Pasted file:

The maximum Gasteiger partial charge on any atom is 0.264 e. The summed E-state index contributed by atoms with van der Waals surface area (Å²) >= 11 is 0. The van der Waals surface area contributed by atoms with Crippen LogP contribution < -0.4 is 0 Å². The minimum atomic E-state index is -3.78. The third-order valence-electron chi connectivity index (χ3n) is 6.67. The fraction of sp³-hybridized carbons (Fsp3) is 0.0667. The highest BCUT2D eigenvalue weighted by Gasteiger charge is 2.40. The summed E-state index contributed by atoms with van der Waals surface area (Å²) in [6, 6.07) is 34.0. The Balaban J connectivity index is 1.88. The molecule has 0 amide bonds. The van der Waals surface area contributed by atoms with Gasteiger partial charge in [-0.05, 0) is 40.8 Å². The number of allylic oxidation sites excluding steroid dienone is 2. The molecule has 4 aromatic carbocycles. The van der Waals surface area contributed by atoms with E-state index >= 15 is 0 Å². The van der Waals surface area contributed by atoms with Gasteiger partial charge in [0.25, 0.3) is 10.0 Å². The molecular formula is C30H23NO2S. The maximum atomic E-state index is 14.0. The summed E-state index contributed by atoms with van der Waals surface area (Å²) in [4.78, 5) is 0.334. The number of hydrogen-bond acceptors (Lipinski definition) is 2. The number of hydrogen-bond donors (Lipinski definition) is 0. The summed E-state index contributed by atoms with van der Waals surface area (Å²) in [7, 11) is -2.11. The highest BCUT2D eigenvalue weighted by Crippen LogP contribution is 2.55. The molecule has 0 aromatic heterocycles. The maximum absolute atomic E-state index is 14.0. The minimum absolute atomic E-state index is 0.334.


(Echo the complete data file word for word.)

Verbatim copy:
The maximum Gasteiger partial charge on any atom is 0.264 e. The summed E-state index contributed by atoms with van der Waals surface area (Å²) >= 11 is 0. The van der Waals surface area contributed by atoms with Crippen LogP contribution < -0.4 is 0 Å². The minimum atomic E-state index is -3.78. The third-order valence-electron chi connectivity index (χ3n) is 6.67. The fraction of sp³-hybridized carbons (Fsp3) is 0.0667. The highest BCUT2D eigenvalue weighted by Gasteiger charge is 2.40. The summed E-state index contributed by atoms with van der Waals surface area (Å²) in [6, 6.07) is 34.0. The Balaban J connectivity index is 1.88. The molecule has 0 amide bonds. The van der Waals surface area contributed by atoms with Gasteiger partial charge in [-0.05, 0) is 40.8 Å². The number of allylic oxidation sites excluding steroid dienone is 2. The molecule has 4 aromatic carbocycles. The van der Waals surface area contributed by atoms with E-state index >= 15 is 0 Å². The van der Waals surface area contributed by atoms with Gasteiger partial charge in [0.25, 0.3) is 10.0 Å². The molecular formula is C30H23NO2S. The maximum atomic E-state index is 14.0. The summed E-state index contributed by atoms with van der Waals surface area (Å²) in [4.78, 5) is 0.334. The number of hydrogen-bond acceptors (Lipinski definition) is 2. The number of hydrogen-bond donors (Lipinski definition) is 0. The summed E-state index contributed by atoms with van der Waals surface area (Å²) in [7, 11) is -2.11. The highest BCUT2D eigenvalue weighted by Crippen LogP contribution is 2.55. The molecule has 0 aromatic heterocycles. The maximum absolute atomic E-state index is 14.0. The minimum absolute atomic E-state index is 0.334.